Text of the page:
Supportive housing assists people who are homeless or at risk of homelessness, and creates successful tenancies and healthier communities.
What is supportive housing?
Supportive housing is for British Columbians experiencing or at risk of homelessness with varying health and personal challenges and needs. People experiencing homelessness are not a homogenous group, and have had different pathways into homelessness, that’s why supportive housing tailors its response to clients, to help them maintain their housing.
Non-profit housing operators provide a range of on-site, non-clinical supports, such as life-skills training, and connections to primary health care, mental health or substance use services.
How residents are selected
Residents are assessed through the Vulnerability Assessment Tool, which helps determine the support services they need to remain housed and live a more healthy, stable life, while also ensuring a healthy tenant mix within a building.
BC Housing, service providers, and housing operators work together to ensure the needs of a resident are well matched to the types of support services provided. This process reduces the number of times an individual applies for housing, or is assessed.
Some potential residents have complex health issues or other needs that require higher levels of support to maintain their housing. These issues can include medical problems, depression, criminal history or hoarding. However, the common thread with all residents in supportive housing is that they have made the choice to work towards living a healthy, stable life.
Building Knowledge: Community Acceptance Series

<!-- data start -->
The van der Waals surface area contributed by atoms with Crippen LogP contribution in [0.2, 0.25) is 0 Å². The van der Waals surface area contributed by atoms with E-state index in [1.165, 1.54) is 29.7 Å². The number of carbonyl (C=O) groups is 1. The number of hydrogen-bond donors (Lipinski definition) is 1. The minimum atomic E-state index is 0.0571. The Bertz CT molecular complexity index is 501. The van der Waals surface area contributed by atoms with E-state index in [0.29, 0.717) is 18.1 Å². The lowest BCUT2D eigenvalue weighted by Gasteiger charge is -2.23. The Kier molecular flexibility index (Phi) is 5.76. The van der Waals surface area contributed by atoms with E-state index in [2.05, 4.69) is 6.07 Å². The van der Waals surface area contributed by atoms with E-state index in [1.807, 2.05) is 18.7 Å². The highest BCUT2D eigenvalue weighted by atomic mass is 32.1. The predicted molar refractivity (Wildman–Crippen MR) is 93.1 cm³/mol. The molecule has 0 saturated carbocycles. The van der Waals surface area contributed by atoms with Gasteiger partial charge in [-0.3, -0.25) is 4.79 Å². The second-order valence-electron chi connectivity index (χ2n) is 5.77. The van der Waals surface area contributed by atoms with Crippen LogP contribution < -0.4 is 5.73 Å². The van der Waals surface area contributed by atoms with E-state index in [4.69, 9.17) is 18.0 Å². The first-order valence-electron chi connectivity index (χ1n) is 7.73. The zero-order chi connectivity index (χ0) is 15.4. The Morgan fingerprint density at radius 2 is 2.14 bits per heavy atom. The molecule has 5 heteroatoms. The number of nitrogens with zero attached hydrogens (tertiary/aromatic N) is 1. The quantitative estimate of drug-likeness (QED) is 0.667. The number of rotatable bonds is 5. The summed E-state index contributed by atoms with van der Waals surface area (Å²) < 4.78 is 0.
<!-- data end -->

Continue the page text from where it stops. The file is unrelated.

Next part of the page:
The Community Acceptance Series features five case studies of supportive housing sites that gained acceptance in their respective neighbourhoods.
- Findings will provide direction for future supportive housing sites on how to address neighbourhood concerns during project planning and community engagement.
- Through lessons learned, these case studies identify strategies for existing supportive housing sites to improve relationships with neighbours.
Community Acceptance Series Overview
This report summarizes the case studies in the Community Acceptance Series documenting the experiences of supportive housing sites that gained neighbourhood acceptance.
5616 Fraser Street, Vancouver
5616 Fraser Street in Vancouver opened in 2007 and is operated by RainCity Housing and Supports Society. The building has 30 self-contained studio units providing transitional housing for those with concurrent mental health and substance use issues in addictions recovery.
Camas Gardens, Victoria
Camas Gardens is located near downtown Victoria and operated by Pacifica Housing. The building has 44 self-contained bachelor and one-bedroom units for people who are homeless or at-risk of homelessness, including people facing mental health or addiction issues, either active or in recovery.
Cardington Apartments, Kelowna
Cardington Apartments in Kelowna opened in 2008 and is operated by the John Howard Society of the Central and South Okanagan (JHSCSO). The building has 30 self-contained units providing supportive housing development for adults who are homeless or at risk of homelessness, managing mental health and addiction challenges.
Christine Lamb Residence, Abbotsford
Christine Lamb Residence opened in 2012 in Abbotsford and is operated by SARA for Women. It provides transitional housing for women and children who are at risk of homelessness or fleeing violence.
Timber Grove, Surrey
Timber Grove was developed through a partnership between the Province of B.C., the City of Surrey, Fraser Health and Coast Mental Health. It provides 52 affordable rental studio apartments for seniors and people with disabilities at-risk of homelessness.